Rick Perry seemed much more confident and lively and got off to a good start by calling himself the “authentic conservative, not a conservative of convenience.” As the debate progressed, he became more inarticulate and lost his momentum, but he improved enough that some feel he won. His biggest moments were when he mentioned that the U.S. is sitting on 20 years’ worth of energy resources and declared energy independence a priority, and when he called for a discussion of whether to defund the United Nations.
Newt Gingrich climbed into third place nationally and in Iowa and in Florida before the debate. As usual, most of his lines won a huge applause. His biggest moments were when he called for holding three-hour, Lincoln-Douglas-style debates with President Obama and explained why he’d be concerned if a president didn’t have faith and didn’t pray. Evangelicals will like his answer, but it’s doubtful they will overlook his marital history.
For the first time, Gingrich criticized other candidates, specifically Herman Cain and Mitt Romney. He made a point of applauding Cain for proposing a bold and specific idea and said that it is incorrect to equate Romney’s health care plan in Massachusetts to Obama’s. However, he said that Romney’s plan was still a form of big government. Romney replied that he got the idea for an individual mandate from Newt Gingrich, which he angrily protested as being a falsehood. Gingrich did admit that he supported an individual mandate, and that could stunt his growth.
Michele Bachmann appeared very intelligent and substantive. She had the strongest answer on foreign policy, criticizing President Obama’s deployment of 100 special forces to Uganda and involvement in Libya. She said that the Iranian terror plot and Iraq’s refusal to grant immunity to American forces were direct consequences of the U.S. not being respected. However, she still came off more like a cheerleader at times by proclaiming the inevitability of President Obama’s defeat, rather than a presidential candidate.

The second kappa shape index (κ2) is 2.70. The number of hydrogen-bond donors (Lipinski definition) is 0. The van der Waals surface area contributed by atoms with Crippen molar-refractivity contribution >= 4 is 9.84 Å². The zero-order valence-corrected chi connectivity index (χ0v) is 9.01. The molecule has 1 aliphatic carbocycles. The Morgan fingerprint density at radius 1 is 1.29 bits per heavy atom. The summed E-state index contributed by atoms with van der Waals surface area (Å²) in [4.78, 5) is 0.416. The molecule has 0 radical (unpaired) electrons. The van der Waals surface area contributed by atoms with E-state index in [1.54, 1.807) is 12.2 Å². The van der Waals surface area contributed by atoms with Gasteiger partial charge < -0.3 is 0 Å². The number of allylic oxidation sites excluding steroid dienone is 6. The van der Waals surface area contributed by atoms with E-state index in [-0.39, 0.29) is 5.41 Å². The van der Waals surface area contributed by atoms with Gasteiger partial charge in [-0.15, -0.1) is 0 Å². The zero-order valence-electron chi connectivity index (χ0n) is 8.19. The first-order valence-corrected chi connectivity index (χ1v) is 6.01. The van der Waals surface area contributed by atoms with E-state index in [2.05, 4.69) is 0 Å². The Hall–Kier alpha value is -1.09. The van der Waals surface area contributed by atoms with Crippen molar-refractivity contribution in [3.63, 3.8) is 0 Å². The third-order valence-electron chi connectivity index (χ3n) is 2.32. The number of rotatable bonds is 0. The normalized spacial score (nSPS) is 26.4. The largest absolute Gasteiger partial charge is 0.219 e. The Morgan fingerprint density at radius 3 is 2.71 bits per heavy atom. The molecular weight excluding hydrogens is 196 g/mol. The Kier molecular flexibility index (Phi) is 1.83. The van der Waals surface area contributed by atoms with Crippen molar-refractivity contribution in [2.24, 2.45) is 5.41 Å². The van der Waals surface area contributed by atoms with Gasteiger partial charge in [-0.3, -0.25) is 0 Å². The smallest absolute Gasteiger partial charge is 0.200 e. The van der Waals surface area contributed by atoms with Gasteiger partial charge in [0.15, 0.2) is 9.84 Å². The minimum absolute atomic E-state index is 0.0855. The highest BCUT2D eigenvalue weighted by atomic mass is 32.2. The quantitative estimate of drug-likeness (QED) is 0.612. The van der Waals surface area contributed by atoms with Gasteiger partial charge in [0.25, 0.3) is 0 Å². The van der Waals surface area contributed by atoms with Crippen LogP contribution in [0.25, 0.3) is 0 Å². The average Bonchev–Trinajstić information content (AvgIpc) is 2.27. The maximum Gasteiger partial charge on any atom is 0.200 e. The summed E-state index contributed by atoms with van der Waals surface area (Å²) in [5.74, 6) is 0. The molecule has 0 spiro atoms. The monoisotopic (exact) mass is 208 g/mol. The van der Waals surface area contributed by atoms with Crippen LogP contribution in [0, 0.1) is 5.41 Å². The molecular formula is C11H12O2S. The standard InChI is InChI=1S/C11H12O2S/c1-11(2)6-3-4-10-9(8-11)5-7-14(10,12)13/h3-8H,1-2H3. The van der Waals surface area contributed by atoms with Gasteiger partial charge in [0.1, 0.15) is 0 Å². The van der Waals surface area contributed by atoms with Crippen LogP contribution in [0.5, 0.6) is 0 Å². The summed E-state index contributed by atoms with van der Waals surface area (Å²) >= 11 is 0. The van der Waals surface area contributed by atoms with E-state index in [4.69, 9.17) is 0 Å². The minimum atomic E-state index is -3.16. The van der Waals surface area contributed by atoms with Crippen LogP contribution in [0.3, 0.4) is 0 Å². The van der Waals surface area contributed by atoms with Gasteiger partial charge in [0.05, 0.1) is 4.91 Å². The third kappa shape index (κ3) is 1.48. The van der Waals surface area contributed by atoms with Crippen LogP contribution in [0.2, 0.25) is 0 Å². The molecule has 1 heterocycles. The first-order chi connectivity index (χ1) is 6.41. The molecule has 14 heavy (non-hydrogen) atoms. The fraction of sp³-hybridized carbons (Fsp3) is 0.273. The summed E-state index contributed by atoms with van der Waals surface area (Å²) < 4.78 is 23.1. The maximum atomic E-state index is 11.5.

Rick Santorum did serious damage to his long-shot candidacy. His unprofessional badgering of Mitt Romney caused the audience to sympathize with his opponent, and put him in a very unfavorable light. His biggest moment was when he talked about the importance of protecting the family unit and the importance of faith in government.
Ron Paul had a big applause when he told the “Occupy Wall Street” protesters to demonstrate against the Federal Reserve and said that his rivals were erring by talking about replacing the income tax. Instead, he would replace it with nothing. His proposal to cut $1 trillion in spending was cheered, but the fact remains that Ron Paul represents a specific niche that will not grow any further during this campaign.
The debate will almost certainly bring down some of Cain’s support. The key question moving forward is where that support will go, and whether Cain can win it back. The next debate is on November 9, and with Iowa setting its caucus date for January 3, it’s likely to be just as feisty.